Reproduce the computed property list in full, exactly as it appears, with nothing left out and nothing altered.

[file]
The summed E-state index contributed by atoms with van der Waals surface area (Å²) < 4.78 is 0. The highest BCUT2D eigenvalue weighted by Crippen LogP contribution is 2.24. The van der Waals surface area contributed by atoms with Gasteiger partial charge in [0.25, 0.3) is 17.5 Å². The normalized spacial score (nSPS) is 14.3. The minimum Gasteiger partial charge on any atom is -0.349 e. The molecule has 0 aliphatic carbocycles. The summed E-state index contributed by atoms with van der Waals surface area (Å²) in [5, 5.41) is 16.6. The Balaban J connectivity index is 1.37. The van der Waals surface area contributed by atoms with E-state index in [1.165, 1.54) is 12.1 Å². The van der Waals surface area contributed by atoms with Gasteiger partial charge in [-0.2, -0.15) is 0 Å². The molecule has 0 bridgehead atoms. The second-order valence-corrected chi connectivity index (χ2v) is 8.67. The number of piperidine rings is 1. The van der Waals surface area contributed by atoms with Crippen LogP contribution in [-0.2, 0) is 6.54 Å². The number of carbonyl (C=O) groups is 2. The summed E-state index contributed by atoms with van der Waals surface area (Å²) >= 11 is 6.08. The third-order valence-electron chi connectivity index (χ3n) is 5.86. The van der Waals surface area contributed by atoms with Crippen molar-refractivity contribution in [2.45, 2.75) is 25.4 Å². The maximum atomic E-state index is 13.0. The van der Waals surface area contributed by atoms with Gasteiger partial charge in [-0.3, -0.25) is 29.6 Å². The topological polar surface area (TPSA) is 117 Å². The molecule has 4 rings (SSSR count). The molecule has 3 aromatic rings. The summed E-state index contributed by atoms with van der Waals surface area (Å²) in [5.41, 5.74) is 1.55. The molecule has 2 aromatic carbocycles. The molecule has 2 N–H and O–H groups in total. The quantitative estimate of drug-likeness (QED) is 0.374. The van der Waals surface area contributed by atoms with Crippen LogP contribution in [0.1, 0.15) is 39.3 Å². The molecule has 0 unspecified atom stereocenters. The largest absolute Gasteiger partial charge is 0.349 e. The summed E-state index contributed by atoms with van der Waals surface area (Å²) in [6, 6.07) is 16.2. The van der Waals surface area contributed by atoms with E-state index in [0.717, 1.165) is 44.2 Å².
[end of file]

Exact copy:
The summed E-state index contributed by atoms with van der Waals surface area (Å²) < 4.78 is 0. The highest BCUT2D eigenvalue weighted by Crippen LogP contribution is 2.24. The van der Waals surface area contributed by atoms with Gasteiger partial charge in [0.25, 0.3) is 17.5 Å². The normalized spacial score (nSPS) is 14.3. The minimum Gasteiger partial charge on any atom is -0.349 e. The molecule has 0 aliphatic carbocycles. The summed E-state index contributed by atoms with van der Waals surface area (Å²) in [5, 5.41) is 16.6. The Balaban J connectivity index is 1.37. The van der Waals surface area contributed by atoms with E-state index in [1.165, 1.54) is 12.1 Å². The van der Waals surface area contributed by atoms with Gasteiger partial charge in [-0.2, -0.15) is 0 Å². The molecule has 0 bridgehead atoms. The second-order valence-corrected chi connectivity index (χ2v) is 8.67. The number of piperidine rings is 1. The van der Waals surface area contributed by atoms with Crippen LogP contribution in [-0.2, 0) is 6.54 Å². The number of carbonyl (C=O) groups is 2. The summed E-state index contributed by atoms with van der Waals surface area (Å²) >= 11 is 6.08. The third-order valence-electron chi connectivity index (χ3n) is 5.86. The van der Waals surface area contributed by atoms with Crippen molar-refractivity contribution in [2.45, 2.75) is 25.4 Å². The maximum atomic E-state index is 13.0. The van der Waals surface area contributed by atoms with Gasteiger partial charge in [-0.3, -0.25) is 29.6 Å². The topological polar surface area (TPSA) is 117 Å². The molecule has 4 rings (SSSR count). The molecule has 3 aromatic rings. The summed E-state index contributed by atoms with van der Waals surface area (Å²) in [5.41, 5.74) is 1.55. The molecule has 2 aromatic carbocycles. The molecule has 2 N–H and O–H groups in total. The quantitative estimate of drug-likeness (QED) is 0.374. The van der Waals surface area contributed by atoms with Crippen LogP contribution in [0.1, 0.15) is 39.3 Å². The molecule has 0 unspecified atom stereocenters. The largest absolute Gasteiger partial charge is 0.349 e. The summed E-state index contributed by atoms with van der Waals surface area (Å²) in [6, 6.07) is 16.2. The van der Waals surface area contributed by atoms with E-state index in [0.717, 1.165) is 44.2 Å².